The future of personalized medicine: gene patents, DNA testing and FDA regulation

What a lawyer thinks about gene patenting, direct-to-consumer testing and the future of regulation.
Written by Boonsri Dickinson, Contributing Editor

I met Dan Vorhaus, editor of The Genomics Law Report and an attorney at Robinson, Bradshaw & Hinson, last night at a dinner at Chapel Hill, North Carolina. It's not that often that I find someone who has gotten their DNA sequenced, so naturally we talked about all things DNA.

Here is a summary of our conversation:

SmartPlanet: What are the major issues with consumer focused genetic testing?

DV: The big issue is what the US Food and Drug Administration (FDA) is going to do as far as regulation.

Direct-to-consumer (DTC) genetic testing is a young field and there’s a lot of uncertainty about which models will succeed. At the moment there’s only publicly traded company (Interleukin Genetics) that I’m aware of offering DTC genetic tests, so the business models – along with the regulatory structure – are still obviously being worked out.

At the moment it’s easier to generate the data than it is to make sense out of it; to explain it in a way that nontechnical individuals can understand. And there are clear limitations as well that will hopefully improve in time. For example, as you found out when you were tested by 23andMe, people who have non-European backgrounds have limited utility for the tests.

SmartPlanet: Why do biotech founders have a hard time making money? Why is it that software guys can get rich, but not the guys making drugs to treat patients?

DV: Matthew Herper wrote an article for Forbes about this very topic: Where are Biotech's Billionaires? There are only three [out of 400] on Forbes’ list that become billionaires through biotech. I think one major reason for this is that it’s much harder to develop and control the intellectual property in biotech than it is in the software space. You can start a Facebook in your dorm room, but probably not a biotechnology company, at least not to the same degree. It’s much more expensive to conduct a clinical trial for a new drug than it is to develop a new website. You need a lot more money and a lot more personnel.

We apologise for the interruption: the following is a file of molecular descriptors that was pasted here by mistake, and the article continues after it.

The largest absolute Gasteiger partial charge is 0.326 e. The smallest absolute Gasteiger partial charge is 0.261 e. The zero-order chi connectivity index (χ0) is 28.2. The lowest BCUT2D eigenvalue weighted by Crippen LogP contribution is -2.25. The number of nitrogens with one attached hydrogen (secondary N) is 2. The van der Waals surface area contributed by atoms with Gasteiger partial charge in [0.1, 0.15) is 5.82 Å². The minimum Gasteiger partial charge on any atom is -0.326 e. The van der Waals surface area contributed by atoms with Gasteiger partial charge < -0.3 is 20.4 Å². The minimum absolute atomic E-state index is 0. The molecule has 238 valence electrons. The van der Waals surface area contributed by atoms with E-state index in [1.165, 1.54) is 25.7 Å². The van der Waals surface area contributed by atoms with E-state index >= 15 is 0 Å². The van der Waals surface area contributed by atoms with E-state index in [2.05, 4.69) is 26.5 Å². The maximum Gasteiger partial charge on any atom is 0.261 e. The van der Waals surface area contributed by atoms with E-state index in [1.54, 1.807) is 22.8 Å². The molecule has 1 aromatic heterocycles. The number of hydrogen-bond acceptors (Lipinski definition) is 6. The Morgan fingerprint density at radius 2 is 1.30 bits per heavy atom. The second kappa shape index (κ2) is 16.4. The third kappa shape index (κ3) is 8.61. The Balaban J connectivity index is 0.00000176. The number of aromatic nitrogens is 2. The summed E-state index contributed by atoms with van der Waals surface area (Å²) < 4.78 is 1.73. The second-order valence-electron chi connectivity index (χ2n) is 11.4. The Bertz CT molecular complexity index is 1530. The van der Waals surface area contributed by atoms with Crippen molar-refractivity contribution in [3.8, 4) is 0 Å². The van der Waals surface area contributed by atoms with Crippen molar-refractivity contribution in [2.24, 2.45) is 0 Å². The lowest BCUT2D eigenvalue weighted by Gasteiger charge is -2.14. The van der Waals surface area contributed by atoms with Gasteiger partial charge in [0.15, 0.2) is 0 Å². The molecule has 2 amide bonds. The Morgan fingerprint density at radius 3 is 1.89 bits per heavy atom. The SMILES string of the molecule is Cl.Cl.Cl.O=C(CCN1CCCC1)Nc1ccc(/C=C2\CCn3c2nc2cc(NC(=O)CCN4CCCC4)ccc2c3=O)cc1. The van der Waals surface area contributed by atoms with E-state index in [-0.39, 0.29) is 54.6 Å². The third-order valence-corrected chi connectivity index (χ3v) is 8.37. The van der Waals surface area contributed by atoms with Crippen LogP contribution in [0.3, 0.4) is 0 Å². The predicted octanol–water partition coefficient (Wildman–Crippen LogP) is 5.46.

SmartPlanet: Do you think the FDA should regulate these direct-to-consumer companies?

DV: Regardless of what I think, the FDA has said that they are going to regulate these companies. The devil is going to be in the details.

I do think that some degree of oversight is needed for the DTC industry. The information these companies provide is very personal and has at least the potential for significant misunderstanding and confusion, although we have yet to see those risks really manifest themselves. As for what type of oversight, I’m not certain that the best approach is to treat these products like traditional medical devices but, at the same time, it’s not clear that there’s a clear alternative for an agency like the FDA.

One thing we clearly need is more transparency when it comes to understanding to understanding what the FDA is looking for as it considers how to regulate, as well as what DTC companies are out there and what claims those companies are making. I think there’s widespread consensus that we need to ensure that the products on the market are legitimate ones and that the claims they are making aren’t fraudulent. The National Institutes of Health has proposed a genetic testing registry, which could bring more clarity and transparency to this area. We’ll know more once that is officially launched and we see how it is implemented and what type of participation rate it has.

SmartPlanet: What's a hot area in genetic testing?

DV: There are many, but one would be reproductive testing: for instance, pre-implantation screening and carrier screening. It’s not new in the sense that genetic testing has been available in pre-natal screening, but it is something that is being marketed more directly to consumers and is becoming a bit more comprehensive.